High profitability underpins UAE banking sector

June 4, 2018
Real estate sector and government-related entities expected to have minimal impact owing to strong regulatory regime

The UAE’s banking sector has remained largely resilient to the decline in oil prices and it impact on government finances and economic growth, according to a recent report from ratings agency, Moody’s.

Real estate and government-related entity (GRE) exposure are the main risks to banking asset quality, but macro-prudential regulations have largely cooled real estate speculative activity and will cap GRE exposure.

“We assess the banking sector risk at ‘Low (+)’, given our expectation that the sector’s capital buffers and profitability will remain strong, combined with stable funding and liquidity conditions. We expect that a modest softening in the loan performance will moderate these strengths,” said Thaddeus Best, an analyst at Moody’s.

Analysts expect that the high credit concentrations to GREs and the real estate sector will continue to pose a risk to asset quality, owing to the higher-than average historical delinquency levels in the real estate sector, combined with the leverage appetite of Dubai government-related entities.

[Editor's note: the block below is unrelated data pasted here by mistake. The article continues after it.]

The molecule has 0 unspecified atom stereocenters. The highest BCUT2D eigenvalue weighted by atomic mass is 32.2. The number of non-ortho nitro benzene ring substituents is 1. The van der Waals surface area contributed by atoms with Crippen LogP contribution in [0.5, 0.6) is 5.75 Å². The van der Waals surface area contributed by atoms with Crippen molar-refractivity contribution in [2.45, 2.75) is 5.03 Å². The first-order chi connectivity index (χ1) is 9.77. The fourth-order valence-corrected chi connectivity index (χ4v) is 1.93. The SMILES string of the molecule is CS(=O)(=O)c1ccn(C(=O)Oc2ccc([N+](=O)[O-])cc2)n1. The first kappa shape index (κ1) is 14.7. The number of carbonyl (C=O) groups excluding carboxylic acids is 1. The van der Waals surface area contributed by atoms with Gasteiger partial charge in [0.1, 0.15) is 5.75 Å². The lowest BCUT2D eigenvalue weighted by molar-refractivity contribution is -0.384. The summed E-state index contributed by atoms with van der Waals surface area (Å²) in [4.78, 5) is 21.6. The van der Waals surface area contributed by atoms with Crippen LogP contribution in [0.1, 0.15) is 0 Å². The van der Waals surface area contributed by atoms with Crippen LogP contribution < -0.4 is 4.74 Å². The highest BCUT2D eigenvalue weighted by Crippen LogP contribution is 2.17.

However, new regulatory measures in the real-estate sector have reduced the scope for speculation-induced asset bubbles, while new lending regulations include caps on banks’ exposure to local governments and to government-related commercial entities.

The exposure of UAE banks to the construction and real estate sectors represented 19 per cent of their loan book at June 2017. This increases to 25 per cent of gross loans when including personal loans for business purposes.

UAE banks are expected to remain primarily deposit-funded, with moderate reliance on market funding. The cash-rich federal government and strong Abu Dhabi-based GREs are a key source of deposits, limiting the system’s dependence on confidence-sensitive market funding.

Moody’s believes the UAE government’s willingness and capacity to support the country’s banks in case of need remain very high.

“This strong support willingness assumption reflects the dominance of local banks in the domestic financial system, the concentrated nature of the banking system and the significant government shareholdings in several banks,” said Best.

The UAE banking system is unified under the UAE Central Bank, unlike the UAE’s fiscal framework, which is fragmented across governments in each emirate.

The country’s two largest banks by assets are owned by the governments of Abu Dhabi and Dubai, respectively. Absent a major reversal in Dubai real estate prices, analysts expect bank performance from Abu Dhabi and Dubai to converge gradually, following the divergence that emerged after the 2008-09 global financial crisis, with banks linked to the emirate of Abu Dhabi making a faster recovery than their Dubai peers.